Become a positive tech role model for your kids
EARLY Childhood Australia, the national peak advocacy organisation for early childhood, this month launched a Statement on young children and digital technologies.
The statement focuses on relationships, health and well-being, citizenship, play and pedagogy. It responds to the growing influence of digital and interactive technologies in young children's lives and the need for parents and teachers to have greater guidance regarding young children and their technology use.
This is an issue of interest to me and one I have written about before.
I recognise the escalating time I spend engaging with digital technologies across my life and work.
Recently I signed up to RescueTime (a free personal analytics service) to help me understand my digital life and my daily technology habits. My weekly reports are quite illuminating and serious food for thought in terms of how I spend my time and to what I give my attention.
My technology use has implications for my relationships, my health and well-being and my creative life. It also has implications for my children.
Our children (just like RescueTime) are observing how we use technologies across our daily life to communicate, share ideas, retrieve information and for entertainment and work reasons. Young children are often participating in these digital contexts with us.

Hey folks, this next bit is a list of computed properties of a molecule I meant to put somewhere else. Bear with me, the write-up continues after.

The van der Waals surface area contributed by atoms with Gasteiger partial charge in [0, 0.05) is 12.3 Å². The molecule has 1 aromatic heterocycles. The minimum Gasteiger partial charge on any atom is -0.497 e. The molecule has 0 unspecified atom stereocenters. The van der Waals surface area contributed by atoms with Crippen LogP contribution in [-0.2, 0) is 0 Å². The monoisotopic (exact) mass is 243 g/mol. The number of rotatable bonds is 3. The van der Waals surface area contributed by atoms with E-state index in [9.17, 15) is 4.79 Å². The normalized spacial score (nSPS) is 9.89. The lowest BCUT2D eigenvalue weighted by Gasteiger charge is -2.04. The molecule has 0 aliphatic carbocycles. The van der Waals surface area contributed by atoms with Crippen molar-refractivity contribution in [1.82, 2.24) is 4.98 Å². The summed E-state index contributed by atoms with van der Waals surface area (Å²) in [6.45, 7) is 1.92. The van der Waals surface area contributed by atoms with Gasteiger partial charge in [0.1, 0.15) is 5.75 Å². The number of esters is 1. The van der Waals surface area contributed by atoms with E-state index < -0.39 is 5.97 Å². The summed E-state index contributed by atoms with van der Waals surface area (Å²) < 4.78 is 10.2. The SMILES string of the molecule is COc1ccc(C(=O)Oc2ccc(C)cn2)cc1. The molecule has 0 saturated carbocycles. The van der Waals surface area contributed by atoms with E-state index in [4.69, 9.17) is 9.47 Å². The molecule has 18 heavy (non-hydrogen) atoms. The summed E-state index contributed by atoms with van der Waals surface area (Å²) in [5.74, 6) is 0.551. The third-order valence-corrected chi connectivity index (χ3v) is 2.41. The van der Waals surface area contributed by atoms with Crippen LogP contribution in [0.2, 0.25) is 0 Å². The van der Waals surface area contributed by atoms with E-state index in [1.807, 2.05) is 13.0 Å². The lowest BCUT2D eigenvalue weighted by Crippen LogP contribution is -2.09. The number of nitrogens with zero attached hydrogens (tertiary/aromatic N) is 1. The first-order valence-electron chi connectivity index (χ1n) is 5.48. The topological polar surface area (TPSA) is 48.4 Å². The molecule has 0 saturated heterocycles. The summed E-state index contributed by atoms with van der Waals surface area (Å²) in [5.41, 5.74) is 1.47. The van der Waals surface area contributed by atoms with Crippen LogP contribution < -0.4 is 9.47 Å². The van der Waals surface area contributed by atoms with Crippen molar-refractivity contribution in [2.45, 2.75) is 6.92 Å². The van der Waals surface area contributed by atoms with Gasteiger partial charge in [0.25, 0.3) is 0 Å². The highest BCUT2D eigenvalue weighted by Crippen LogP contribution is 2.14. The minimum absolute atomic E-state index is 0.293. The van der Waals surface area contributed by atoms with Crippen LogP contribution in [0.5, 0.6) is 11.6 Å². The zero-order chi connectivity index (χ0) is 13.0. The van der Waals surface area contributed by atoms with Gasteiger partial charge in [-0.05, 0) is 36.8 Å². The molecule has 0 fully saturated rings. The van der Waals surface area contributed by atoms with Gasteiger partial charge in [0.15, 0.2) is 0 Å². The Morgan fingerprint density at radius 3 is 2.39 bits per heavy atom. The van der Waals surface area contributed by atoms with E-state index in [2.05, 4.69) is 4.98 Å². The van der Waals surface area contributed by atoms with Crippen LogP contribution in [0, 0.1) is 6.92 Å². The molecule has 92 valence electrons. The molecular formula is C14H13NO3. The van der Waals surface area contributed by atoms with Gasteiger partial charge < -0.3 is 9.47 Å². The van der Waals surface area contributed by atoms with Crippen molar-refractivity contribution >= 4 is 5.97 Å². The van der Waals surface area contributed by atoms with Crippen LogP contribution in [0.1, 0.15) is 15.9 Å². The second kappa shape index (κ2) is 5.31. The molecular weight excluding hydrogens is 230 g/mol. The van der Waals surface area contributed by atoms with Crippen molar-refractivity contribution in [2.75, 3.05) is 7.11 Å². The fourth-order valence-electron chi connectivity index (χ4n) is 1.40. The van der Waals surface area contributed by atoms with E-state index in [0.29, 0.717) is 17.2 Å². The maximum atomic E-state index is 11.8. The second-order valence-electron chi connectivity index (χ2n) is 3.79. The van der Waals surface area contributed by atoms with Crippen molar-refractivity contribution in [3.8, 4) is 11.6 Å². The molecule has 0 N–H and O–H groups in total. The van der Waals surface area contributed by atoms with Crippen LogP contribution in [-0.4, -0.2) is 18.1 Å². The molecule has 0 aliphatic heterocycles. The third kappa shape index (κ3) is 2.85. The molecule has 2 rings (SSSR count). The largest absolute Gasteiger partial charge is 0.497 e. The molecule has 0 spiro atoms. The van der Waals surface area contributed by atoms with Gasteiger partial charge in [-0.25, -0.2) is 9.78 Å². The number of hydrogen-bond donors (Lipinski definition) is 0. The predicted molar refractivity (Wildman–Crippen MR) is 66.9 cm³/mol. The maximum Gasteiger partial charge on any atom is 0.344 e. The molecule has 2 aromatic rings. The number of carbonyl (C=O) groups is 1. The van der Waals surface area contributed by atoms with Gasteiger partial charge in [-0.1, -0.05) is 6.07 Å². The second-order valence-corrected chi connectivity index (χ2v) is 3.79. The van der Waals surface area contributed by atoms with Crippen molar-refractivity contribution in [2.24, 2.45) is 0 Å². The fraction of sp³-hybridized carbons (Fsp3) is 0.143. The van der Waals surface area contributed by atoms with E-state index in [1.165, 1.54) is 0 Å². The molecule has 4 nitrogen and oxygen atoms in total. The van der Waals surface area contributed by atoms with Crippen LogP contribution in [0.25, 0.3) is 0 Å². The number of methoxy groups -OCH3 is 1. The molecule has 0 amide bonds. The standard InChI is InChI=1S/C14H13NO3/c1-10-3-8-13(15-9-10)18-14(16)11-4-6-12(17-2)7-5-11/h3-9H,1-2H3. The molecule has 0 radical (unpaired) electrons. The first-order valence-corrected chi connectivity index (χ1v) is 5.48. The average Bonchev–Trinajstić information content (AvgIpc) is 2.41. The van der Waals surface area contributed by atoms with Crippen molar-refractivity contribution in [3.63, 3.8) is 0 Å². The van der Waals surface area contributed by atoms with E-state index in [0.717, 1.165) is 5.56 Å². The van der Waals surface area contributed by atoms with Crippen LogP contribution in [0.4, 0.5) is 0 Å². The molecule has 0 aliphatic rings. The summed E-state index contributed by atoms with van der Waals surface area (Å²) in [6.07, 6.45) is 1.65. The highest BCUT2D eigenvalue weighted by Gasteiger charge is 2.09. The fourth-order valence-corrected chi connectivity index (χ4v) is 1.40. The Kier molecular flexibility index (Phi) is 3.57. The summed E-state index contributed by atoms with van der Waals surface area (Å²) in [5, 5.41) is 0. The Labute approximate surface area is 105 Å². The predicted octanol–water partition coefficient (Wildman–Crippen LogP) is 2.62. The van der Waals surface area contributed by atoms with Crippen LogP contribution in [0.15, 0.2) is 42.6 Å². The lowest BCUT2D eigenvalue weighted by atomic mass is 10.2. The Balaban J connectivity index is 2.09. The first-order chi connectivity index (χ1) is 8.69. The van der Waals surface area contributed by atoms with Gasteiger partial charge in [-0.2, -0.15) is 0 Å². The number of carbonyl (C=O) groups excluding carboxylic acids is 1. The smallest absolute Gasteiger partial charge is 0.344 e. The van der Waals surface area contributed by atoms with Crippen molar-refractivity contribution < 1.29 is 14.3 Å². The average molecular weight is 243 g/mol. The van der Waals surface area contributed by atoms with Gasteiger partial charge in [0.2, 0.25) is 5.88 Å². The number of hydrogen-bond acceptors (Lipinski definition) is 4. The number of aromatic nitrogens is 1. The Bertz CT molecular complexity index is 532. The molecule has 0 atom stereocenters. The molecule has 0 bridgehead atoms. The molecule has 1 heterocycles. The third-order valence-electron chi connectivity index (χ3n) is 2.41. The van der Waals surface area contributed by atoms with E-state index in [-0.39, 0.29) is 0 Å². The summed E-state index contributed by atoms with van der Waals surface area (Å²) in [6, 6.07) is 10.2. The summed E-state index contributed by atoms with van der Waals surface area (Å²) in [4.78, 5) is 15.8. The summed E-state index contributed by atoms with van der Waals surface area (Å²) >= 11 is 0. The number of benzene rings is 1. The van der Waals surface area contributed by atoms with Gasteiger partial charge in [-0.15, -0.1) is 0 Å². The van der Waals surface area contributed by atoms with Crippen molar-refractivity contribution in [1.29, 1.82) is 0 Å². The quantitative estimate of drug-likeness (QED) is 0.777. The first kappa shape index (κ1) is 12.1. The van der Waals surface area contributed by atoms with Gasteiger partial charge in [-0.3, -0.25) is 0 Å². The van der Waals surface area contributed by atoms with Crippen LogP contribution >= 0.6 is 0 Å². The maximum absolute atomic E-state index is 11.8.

So reflecting on our beliefs and attitudes about technologies are important. We need to take time to consider how our experiences of digital technology are influencing the experiences our children are having.
Are we, as adult family members, frequently distracted by digital technology and digital devices? Are we preoccupied with our emails/texts/Netflix/Facebook/Instagram accounts and missing the relationship-building cues of our children?
For their healthy development and learning, children need adults who listen, respond and pay attention to them.
We play a key role in modelling skills and sharing knowledge about behaviours that involve the use of digital technologies.
Given that children learn from us, through observing our technology use, it is important that we give time to putting technology down and focusing on our family interactions.
ECA's statement provides an overview of existing research and some valuable practical advice. I am going to be reading and re-reading it.